Furthermore, the development of communication protocols between buildings allows us to tackle pressing urban issues, such as air pollution, the urban heat-island effect, transportation of goods, resource insufficiency, housing crisis, material deterioration, environmental emergencies, and others. The Responsive buildings that are able to perform these tasks are digitally and physically interconnected among them to tune their performance based on real-time data, creating, therefore, a new distributed urban infrastructure in the city.

The final outcome of the Studio includes urban analytics, design of new generative and parametric buildings typologies, as well as the creation of a physical urban simulator in the case study of 28 urban blocks in the area of Sant Marti.

The physical interactive model could be used as a tool for informed urban design, decision making, raising awareness or participatory design with citizens.

Learning Objectives

During the studio, students will be asked to create their own visions of the Internet of Buildings by

Conducting an investigation of:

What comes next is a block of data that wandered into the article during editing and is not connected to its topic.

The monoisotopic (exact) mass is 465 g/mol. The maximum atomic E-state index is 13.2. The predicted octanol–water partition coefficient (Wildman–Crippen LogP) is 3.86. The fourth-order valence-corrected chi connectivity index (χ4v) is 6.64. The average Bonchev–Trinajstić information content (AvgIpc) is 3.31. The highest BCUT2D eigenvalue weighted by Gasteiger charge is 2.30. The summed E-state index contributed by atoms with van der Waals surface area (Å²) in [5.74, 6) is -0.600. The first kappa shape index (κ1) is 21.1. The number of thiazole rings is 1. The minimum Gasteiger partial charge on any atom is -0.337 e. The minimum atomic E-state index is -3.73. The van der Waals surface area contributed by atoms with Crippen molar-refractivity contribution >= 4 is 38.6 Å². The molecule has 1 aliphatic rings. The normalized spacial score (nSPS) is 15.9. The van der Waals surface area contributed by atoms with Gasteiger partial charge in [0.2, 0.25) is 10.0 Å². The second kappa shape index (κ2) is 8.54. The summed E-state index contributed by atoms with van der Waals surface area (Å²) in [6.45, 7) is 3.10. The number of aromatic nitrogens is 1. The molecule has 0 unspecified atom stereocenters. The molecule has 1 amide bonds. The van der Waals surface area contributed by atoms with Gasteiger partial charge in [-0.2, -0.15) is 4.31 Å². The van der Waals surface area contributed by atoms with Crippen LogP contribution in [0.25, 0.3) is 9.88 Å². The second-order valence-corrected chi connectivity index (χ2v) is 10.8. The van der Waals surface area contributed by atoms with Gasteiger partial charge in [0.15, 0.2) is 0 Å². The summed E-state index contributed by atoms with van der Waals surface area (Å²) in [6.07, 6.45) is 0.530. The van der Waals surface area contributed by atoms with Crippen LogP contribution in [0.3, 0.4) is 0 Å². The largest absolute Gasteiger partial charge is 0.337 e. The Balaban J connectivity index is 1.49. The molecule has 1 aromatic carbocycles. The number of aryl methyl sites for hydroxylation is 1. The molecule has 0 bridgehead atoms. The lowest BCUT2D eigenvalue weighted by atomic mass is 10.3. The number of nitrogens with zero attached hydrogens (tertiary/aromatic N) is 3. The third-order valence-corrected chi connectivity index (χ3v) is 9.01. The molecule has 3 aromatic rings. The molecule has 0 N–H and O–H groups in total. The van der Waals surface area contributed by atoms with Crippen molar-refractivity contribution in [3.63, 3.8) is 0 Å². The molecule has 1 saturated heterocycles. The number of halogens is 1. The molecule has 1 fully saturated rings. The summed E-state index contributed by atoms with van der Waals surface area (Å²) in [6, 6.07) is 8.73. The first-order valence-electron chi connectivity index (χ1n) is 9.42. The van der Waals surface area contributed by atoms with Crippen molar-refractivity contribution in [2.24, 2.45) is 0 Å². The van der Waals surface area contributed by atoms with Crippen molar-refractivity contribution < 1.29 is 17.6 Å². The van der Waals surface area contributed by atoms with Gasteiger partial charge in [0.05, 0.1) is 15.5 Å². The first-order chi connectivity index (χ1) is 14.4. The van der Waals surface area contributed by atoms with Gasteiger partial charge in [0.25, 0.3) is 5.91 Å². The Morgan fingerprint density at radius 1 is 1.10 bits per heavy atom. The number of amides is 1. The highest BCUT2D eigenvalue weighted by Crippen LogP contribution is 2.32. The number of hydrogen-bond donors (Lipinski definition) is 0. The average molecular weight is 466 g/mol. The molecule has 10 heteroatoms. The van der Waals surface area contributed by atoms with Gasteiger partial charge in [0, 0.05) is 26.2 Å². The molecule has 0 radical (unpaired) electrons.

• Barcelona’s Morphology
  • Different typologies of Barcelona’s buildings
  • State-of-the-art technologies
  • Barcelona’s building typologies related to a technology, service/infrastructure/materials/program.

Collecting data on the scale of:

  • A district
  • A neighborhood
  • A building

Designing the:

  • Systems and Flows of Communication of the overall network of buildings
  • New Building typologies based on the type of communication-actions that would define specific buildings
  • The Final Vision of Barcelona
  • Simulating the exchange of information on an interactive digital platform

Studio Support

Parallel to the studio, students will receive support on Computational Design, Cartography and Coding, during which they will develop all the necessary skills to compute and visualize the exchange of data/information between buildings.